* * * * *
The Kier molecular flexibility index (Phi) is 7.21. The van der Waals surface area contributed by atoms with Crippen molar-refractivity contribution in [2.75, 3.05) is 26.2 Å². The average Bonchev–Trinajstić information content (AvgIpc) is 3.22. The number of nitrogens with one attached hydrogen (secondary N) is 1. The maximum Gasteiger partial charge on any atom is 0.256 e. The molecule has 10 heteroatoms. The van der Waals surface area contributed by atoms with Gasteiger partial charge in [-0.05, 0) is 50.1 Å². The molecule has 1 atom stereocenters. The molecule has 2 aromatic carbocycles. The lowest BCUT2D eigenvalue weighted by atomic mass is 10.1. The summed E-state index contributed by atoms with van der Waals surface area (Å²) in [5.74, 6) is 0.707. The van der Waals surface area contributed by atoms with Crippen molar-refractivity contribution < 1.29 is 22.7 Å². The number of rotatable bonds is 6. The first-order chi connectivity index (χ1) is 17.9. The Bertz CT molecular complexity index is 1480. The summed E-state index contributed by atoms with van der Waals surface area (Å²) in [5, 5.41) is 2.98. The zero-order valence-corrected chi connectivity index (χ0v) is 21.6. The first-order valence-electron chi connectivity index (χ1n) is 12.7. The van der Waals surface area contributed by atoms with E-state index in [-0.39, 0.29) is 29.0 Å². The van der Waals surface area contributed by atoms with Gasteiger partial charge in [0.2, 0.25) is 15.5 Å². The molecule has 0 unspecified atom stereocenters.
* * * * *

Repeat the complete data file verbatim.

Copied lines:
The Kier molecular flexibility index (Phi) is 7.21. The van der Waals surface area contributed by atoms with Crippen molar-refractivity contribution in [2.75, 3.05) is 26.2 Å². The average Bonchev–Trinajstić information content (AvgIpc) is 3.22. The number of nitrogens with one attached hydrogen (secondary N) is 1. The maximum Gasteiger partial charge on any atom is 0.256 e. The molecule has 10 heteroatoms. The van der Waals surface area contributed by atoms with Gasteiger partial charge in [-0.05, 0) is 50.1 Å². The molecule has 1 atom stereocenters. The molecule has 2 aromatic carbocycles. The lowest BCUT2D eigenvalue weighted by atomic mass is 10.1. The summed E-state index contributed by atoms with van der Waals surface area (Å²) in [5.74, 6) is 0.707. The van der Waals surface area contributed by atoms with Crippen molar-refractivity contribution < 1.29 is 22.7 Å². The number of rotatable bonds is 6. The first-order chi connectivity index (χ1) is 17.9. The Bertz CT molecular complexity index is 1480. The summed E-state index contributed by atoms with van der Waals surface area (Å²) in [5, 5.41) is 2.98. The zero-order valence-corrected chi connectivity index (χ0v) is 21.6. The first-order valence-electron chi connectivity index (χ1n) is 12.7. The van der Waals surface area contributed by atoms with E-state index in [-0.39, 0.29) is 29.0 Å². The van der Waals surface area contributed by atoms with Gasteiger partial charge in [0.2, 0.25) is 15.5 Å². The molecule has 0 unspecified atom stereocenters.